Competitive Testing is a tool that compares a product or service with its competition from the user’s perspective. Used to explore in-depth what already exist in the market to learn about people’s overall experience with a service or product. It is good for an initial research activity, to begin to explore an area of interest by looking at users responses to what other people have designed or - as it is used more traditionally - to evaluate a product or service performance in contrast with its competitors and to help determine design directions.
Comparing the existing offer is commonly done as a Competitive Analysis for strategic or marketing planning to analyze business financials such as market share, profit, price, quality, and keep updated on what’s happening in the market. This approach doesn’t usually consider a user-centered perspective. Competitive Testing method gives the opportunity to understand the user’s point of view. It is a regular practice in web development to discover opportunities and inform decisions as the medium allows easy access to this kind of data.
Competitive testing focuses on the user’s behavior, in contrast to other methods like interviews of focus groups. It provides insight about similarities and differences, patterns, weakness and strengths, users’ preferences, etc.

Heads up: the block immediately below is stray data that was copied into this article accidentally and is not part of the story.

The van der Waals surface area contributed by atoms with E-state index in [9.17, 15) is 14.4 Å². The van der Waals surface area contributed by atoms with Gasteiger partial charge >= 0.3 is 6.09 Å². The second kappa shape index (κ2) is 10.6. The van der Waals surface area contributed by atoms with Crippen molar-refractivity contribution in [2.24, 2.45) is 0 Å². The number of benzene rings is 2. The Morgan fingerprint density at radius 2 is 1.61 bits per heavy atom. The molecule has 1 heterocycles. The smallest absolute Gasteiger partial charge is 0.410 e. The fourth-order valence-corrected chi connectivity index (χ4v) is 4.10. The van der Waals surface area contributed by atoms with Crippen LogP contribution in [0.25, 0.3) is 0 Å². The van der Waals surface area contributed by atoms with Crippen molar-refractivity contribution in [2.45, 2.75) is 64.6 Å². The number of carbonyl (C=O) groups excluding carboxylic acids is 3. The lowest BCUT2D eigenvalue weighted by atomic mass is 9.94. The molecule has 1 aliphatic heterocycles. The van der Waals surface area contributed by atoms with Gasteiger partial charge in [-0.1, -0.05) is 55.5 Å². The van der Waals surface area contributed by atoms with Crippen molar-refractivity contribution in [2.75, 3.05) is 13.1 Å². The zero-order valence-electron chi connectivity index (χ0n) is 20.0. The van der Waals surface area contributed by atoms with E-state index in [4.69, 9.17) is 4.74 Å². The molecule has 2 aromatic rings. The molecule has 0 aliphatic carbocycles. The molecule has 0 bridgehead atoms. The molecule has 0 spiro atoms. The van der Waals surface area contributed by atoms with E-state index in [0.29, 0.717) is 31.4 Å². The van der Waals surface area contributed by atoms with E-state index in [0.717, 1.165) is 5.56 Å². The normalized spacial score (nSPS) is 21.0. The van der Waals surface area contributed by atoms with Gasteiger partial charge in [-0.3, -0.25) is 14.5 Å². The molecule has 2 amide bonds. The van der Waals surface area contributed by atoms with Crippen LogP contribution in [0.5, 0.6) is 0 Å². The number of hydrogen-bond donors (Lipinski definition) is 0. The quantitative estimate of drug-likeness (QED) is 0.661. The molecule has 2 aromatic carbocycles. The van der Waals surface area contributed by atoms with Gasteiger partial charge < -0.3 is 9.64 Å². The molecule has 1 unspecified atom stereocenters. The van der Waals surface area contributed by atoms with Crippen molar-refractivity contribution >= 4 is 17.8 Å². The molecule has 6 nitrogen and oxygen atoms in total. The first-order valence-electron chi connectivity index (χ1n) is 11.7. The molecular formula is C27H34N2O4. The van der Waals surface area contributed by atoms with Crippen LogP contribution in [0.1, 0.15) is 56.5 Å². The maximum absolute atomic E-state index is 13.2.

Advantages: learn and benefit from what other’s are doing right & wrong; get user’s point of view from their experience; understand the market, what already exists, and how your product or service can differentiate.
Disadvantages: access to the competitor’s product or specially a service may be restricted; risk of bias for the product or service you are researching for; difficult to find representatives from your target audience.
- Define the purpose and specific dimensions to evaluate and identify your target audience.
- Select what products or services you are going to compare according to your goals.
- Develop a test plan determining the type of information you want to collect and how, where and who is going to collect it.
- Run the user testing for the products and services selected.
- Analyze and synthesize the information drawing conclusions, recognizing patterns and best practices as well as what does not work.
Review the tool guide, below, for a more detailed process.
Scroll down this web page to “Examples of Competitive UX Benchmarking with UserZoom” to see two examples on the digital industry.
In this article they analyze interaction with banking channels. It is interesting to see how as a method they compare what people declare as a preferred channel versus what statistics show people actually use.
This article shows a Comparison of the Usability of a Laptop, Communicator, and Handheld Computer, using observation and posterior surveys to determine how user-friendly and ergonomically correct these devices are.
Thomas Myer, “How to conduct a Web site competitive analysis, Hints and tips for doing it right”, October 1st 2002.
Amy Schade, “Competitive Usability Evaluations: Learning from Your Competition”, December 15th 2013
Martin, Bella, and Bruce M. Hanington., “Universal Methods of Design 100 Ways to Research Complex Problems, Develop Innovative Ideas, and Design Effective Solutions”, January 2012. See Competitive Testing description on pg. 36-37